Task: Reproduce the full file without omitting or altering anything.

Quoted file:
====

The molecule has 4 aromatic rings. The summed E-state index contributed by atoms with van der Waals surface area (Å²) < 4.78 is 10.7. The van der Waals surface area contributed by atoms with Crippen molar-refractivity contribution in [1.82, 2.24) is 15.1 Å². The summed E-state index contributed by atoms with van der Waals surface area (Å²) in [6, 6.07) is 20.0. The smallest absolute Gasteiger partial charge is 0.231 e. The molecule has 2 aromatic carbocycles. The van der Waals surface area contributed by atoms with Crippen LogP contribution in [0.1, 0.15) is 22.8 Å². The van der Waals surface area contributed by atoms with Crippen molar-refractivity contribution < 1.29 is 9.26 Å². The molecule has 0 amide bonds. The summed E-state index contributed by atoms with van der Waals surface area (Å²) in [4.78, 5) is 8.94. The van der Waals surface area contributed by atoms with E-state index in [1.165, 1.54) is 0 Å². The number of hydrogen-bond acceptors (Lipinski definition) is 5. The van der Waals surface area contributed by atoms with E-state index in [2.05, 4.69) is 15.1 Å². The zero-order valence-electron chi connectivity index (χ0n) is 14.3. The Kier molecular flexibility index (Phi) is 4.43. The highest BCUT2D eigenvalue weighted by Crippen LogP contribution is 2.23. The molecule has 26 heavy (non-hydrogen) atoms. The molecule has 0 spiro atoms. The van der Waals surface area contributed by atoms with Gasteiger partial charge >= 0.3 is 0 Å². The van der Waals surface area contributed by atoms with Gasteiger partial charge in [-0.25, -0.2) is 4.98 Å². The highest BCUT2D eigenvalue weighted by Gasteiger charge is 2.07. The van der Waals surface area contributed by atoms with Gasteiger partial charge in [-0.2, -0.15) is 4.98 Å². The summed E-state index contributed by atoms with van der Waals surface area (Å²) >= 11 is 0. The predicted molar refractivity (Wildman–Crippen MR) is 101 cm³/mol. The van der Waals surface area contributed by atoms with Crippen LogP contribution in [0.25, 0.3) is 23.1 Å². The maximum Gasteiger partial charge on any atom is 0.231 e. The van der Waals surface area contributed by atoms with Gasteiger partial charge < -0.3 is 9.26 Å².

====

The molecule has 4 aromatic rings. The summed E-state index contributed by atoms with van der Waals surface area (Å²) < 4.78 is 10.7. The van der Waals surface area contributed by atoms with Crippen molar-refractivity contribution in [1.82, 2.24) is 15.1 Å². The summed E-state index contributed by atoms with van der Waals surface area (Å²) in [6, 6.07) is 20.0. The smallest absolute Gasteiger partial charge is 0.231 e. The molecule has 2 aromatic carbocycles. The van der Waals surface area contributed by atoms with Crippen LogP contribution in [0.1, 0.15) is 22.8 Å². The van der Waals surface area contributed by atoms with Crippen molar-refractivity contribution < 1.29 is 9.26 Å². The molecule has 0 amide bonds. The summed E-state index contributed by atoms with van der Waals surface area (Å²) in [4.78, 5) is 8.94. The van der Waals surface area contributed by atoms with E-state index in [1.165, 1.54) is 0 Å². The number of hydrogen-bond acceptors (Lipinski definition) is 5. The van der Waals surface area contributed by atoms with E-state index in [2.05, 4.69) is 15.1 Å². The zero-order valence-electron chi connectivity index (χ0n) is 14.3. The Kier molecular flexibility index (Phi) is 4.43. The highest BCUT2D eigenvalue weighted by Crippen LogP contribution is 2.23. The molecule has 26 heavy (non-hydrogen) atoms. The molecule has 0 spiro atoms. The van der Waals surface area contributed by atoms with Gasteiger partial charge >= 0.3 is 0 Å². The van der Waals surface area contributed by atoms with Gasteiger partial charge in [-0.25, -0.2) is 4.98 Å². The highest BCUT2D eigenvalue weighted by Gasteiger charge is 2.07. The van der Waals surface area contributed by atoms with Gasteiger partial charge in [-0.2, -0.15) is 4.98 Å². The summed E-state index contributed by atoms with van der Waals surface area (Å²) >= 11 is 0. The predicted molar refractivity (Wildman–Crippen MR) is 101 cm³/mol. The van der Waals surface area contributed by atoms with Crippen LogP contribution in [0.25, 0.3) is 23.1 Å². The maximum Gasteiger partial charge on any atom is 0.231 e. The van der Waals surface area contributed by atoms with Gasteiger partial charge < -0.3 is 9.26 Å².